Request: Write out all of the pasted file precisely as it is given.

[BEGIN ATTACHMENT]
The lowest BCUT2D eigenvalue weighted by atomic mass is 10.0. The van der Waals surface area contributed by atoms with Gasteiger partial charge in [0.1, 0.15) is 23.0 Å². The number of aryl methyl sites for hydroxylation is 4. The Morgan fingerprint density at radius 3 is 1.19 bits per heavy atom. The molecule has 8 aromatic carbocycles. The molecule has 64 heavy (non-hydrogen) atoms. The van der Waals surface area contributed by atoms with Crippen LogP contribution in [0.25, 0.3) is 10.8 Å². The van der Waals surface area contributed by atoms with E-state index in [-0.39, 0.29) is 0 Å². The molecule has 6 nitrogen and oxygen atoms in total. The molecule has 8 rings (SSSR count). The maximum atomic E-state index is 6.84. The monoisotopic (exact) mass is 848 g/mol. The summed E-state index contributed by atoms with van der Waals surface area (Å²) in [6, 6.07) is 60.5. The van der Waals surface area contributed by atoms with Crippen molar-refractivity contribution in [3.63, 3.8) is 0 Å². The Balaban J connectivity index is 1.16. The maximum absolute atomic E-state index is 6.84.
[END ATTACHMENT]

The lowest BCUT2D eigenvalue weighted by atomic mass is 10.0. The van der Waals surface area contributed by atoms with Gasteiger partial charge in [0.1, 0.15) is 23.0 Å². The number of aryl methyl sites for hydroxylation is 4. The Morgan fingerprint density at radius 3 is 1.19 bits per heavy atom. The molecule has 8 aromatic carbocycles. The molecule has 64 heavy (non-hydrogen) atoms. The van der Waals surface area contributed by atoms with Crippen LogP contribution in [0.25, 0.3) is 10.8 Å². The van der Waals surface area contributed by atoms with E-state index in [-0.39, 0.29) is 0 Å². The molecule has 6 nitrogen and oxygen atoms in total. The molecule has 8 rings (SSSR count). The maximum atomic E-state index is 6.84. The monoisotopic (exact) mass is 848 g/mol. The summed E-state index contributed by atoms with van der Waals surface area (Å²) in [6, 6.07) is 60.5. The van der Waals surface area contributed by atoms with Crippen molar-refractivity contribution in [3.63, 3.8) is 0 Å². The Balaban J connectivity index is 1.16. The maximum absolute atomic E-state index is 6.84.